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July 20, 2016  

Tishman Team Puts Boston Tower on Block

A Tishman Speyer partnership is teeing up One Federal Street, a massive Class-A office building in Boston’s Financial District.

The 1.1 million square-foot property is expected to trade for about $750 million, or $682/sf. That would produce an initial annual yield just above 4%, in line with comparable sales in Boston. New York-based Tishman and its partners, which include Abu Dhabi Investment Authority, have awarded the listing to Eastdil Secured.

The 38-story tower is 98% occupied, with a weighted average remaining lease term of almost seven years. The largest tenant, law firm Morgan Lewis, occupies 301,000 sf on a lease that runs until 2023. Records-management company Iron Mountain is leasing 133,000 sf until 2024. Others tenants include Credit Suisse, J.P. Morgan, Oppenheimer & Co. and U.S. Bank.

The property’s occupancy rate had fallen to 66% in 2012 after two major tenants, Bank of America and State Street, vacated their space. The Tishman team then poured in some $30 million for renovations, including the addition of multi-function space and a garden on the roof of a nine-story wing. The lobby, common areas and street-level retail space were revamped, and windows were added to several floors that lacked them because they were previously used as a check-processing center. That made it easier to lease what had been considered undesirable space. The project’s completion coincided with an upturn in Boston’s leasing market.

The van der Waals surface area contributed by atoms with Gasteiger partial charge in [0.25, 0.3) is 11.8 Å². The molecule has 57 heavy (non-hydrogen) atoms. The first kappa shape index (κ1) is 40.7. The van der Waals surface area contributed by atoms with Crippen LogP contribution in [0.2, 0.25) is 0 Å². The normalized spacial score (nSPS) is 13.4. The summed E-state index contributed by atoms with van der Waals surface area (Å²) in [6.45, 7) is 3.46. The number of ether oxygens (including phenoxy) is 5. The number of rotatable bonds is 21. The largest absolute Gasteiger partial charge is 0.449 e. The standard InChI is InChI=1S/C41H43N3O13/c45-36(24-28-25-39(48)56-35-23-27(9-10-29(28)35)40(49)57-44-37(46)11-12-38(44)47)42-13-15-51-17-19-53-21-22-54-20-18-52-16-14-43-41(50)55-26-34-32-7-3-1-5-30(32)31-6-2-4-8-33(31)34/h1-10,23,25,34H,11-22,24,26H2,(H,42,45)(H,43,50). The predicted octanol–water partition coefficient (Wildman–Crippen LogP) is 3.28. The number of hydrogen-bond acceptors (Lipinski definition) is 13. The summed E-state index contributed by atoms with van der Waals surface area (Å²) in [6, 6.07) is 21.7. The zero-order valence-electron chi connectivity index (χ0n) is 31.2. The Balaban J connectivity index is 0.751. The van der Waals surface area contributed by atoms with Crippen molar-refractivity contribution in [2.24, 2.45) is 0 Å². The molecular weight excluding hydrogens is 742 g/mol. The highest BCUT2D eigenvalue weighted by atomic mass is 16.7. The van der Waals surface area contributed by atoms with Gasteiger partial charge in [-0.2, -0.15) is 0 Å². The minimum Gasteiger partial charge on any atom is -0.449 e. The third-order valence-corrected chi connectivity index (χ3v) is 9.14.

One Federal Street fills the block bounded by Franklin Street, Devonshire Street and Milk Street. It’s a few blocks south of City Hall, near public transportation, shops, restaurants and hotels. The building is designated LEED gold.

The Tishman team acquired the property in 2006 for $514 million from a partnership between Atlanta-based Jamestown Properties and ING Clarion of New York. In 2010, with the departures of BofA and State Street looming, investors competed to buy up the building’s mezzanine debt with hopes of taking over the building. But the Tishman group acquired some of the junior debt, enabling it to maintain control and stabilize the property.

A sale at the estimated value would be a coup for Tishman, and rank among Boston’s largest single-property trades in recent years.